One is almost tempted to think Dawkins's research for the philosophical chapters of his book consisted entirely of a quick thumbing through of Philosophy for Dummies....[S]ince [Philosophy for Dummies] seems not to have been "dumbed down" enough for [Richard Dawkins], [Philosophy for Dummies author] Dr. Morris might want to consider a simplified sequel aimed at the "New Atheist" audience. He could call it Philosophy for Dawkins (pp. 76-7).In addition to causing a few chuckles in the theistically-sympathetic reader, Feser's jabs further feed the vengeful appetites of those readers who nurse more than one bruise from encounters with belligerent atheists. Feser comes off as that kid on the playground who finally musters the balls to return a bully's harassment with a fist straight to the nose. Those of us on the playground cannot help but feel a sense of triumph accompanied by a guilty sense of satisfaction, whereupon we quietly think, "Take that you obnoxious blowhard. You asked for it." The aftermath leaves us reassured when we finally see that the bully also bleeds.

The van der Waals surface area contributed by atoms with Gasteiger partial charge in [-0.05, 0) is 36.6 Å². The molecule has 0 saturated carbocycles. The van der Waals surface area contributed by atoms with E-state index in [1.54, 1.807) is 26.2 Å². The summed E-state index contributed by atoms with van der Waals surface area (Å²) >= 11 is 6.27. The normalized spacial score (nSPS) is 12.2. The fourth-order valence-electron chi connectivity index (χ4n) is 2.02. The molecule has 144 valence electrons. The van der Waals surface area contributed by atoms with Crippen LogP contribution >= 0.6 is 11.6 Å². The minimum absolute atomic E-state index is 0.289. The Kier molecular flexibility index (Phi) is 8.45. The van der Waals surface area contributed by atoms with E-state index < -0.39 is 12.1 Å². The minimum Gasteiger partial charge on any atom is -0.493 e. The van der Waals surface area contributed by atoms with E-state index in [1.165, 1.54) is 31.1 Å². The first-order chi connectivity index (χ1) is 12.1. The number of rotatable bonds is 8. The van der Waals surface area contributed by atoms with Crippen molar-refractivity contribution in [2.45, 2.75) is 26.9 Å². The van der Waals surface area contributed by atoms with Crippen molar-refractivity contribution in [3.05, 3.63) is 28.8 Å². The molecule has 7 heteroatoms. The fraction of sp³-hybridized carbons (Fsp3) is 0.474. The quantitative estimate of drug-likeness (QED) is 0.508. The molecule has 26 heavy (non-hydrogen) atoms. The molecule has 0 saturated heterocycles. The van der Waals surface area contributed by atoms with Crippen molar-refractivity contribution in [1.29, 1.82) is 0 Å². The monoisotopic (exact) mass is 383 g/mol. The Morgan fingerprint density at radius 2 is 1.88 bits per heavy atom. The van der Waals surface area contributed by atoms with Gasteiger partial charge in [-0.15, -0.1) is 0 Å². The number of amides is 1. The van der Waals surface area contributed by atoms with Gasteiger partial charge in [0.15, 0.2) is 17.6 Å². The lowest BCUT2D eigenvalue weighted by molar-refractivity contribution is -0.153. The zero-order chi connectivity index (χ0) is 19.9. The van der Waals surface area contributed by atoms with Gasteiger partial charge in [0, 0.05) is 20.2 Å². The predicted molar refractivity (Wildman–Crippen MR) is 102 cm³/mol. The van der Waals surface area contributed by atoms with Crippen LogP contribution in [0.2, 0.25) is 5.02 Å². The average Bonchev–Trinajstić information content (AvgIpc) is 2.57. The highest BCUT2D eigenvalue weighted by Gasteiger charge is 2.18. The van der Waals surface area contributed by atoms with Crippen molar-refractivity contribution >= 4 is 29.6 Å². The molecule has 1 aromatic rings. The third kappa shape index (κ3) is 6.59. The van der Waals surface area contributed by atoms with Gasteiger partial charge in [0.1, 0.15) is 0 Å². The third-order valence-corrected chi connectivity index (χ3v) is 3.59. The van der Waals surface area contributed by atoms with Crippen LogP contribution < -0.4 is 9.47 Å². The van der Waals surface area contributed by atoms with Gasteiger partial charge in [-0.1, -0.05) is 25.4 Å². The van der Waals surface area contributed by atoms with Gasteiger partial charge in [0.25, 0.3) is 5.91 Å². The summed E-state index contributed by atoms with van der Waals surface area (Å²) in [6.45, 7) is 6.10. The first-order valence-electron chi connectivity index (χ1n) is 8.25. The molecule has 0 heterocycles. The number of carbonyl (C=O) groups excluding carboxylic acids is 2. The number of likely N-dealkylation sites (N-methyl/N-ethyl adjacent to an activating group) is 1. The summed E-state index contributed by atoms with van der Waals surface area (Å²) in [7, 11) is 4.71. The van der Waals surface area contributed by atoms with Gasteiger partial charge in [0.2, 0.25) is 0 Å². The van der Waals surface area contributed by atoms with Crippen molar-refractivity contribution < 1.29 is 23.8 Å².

But, as I say, this is a kind of "guilty" pleasure. In the long run, Dr. Craig's more congenial approach is probably the more effective one. That said, it would be a profound mistake to assume that these polemics represent all, or even a sizable portion, of Feser's project. Quite the contrary. Feser's book is by any reasonable measure a substantive work of philosophy that takes each of its claims very seriously. Let us now turn to some of these claims.
Feser defends a comprehensive metaphysical system of thought that derives most of its philosophical foundation from Aristotle and Thomas Aquinas. One of his primary contentions in the book is that the truth of theism follows logically and necessarily from the very plausible premises of Aristotelian/Thomistic arguments. As such, theistic belief is, contrary to popular atheist polemics, thoroughly rational. Feser does not for a moment give credence to atheist rhetoric equating secularist commitments with "reason" itself, while also branding all theistic belief as "faith-based" superstition--something akin to belief in Santa Clause and the Tooth Fairy: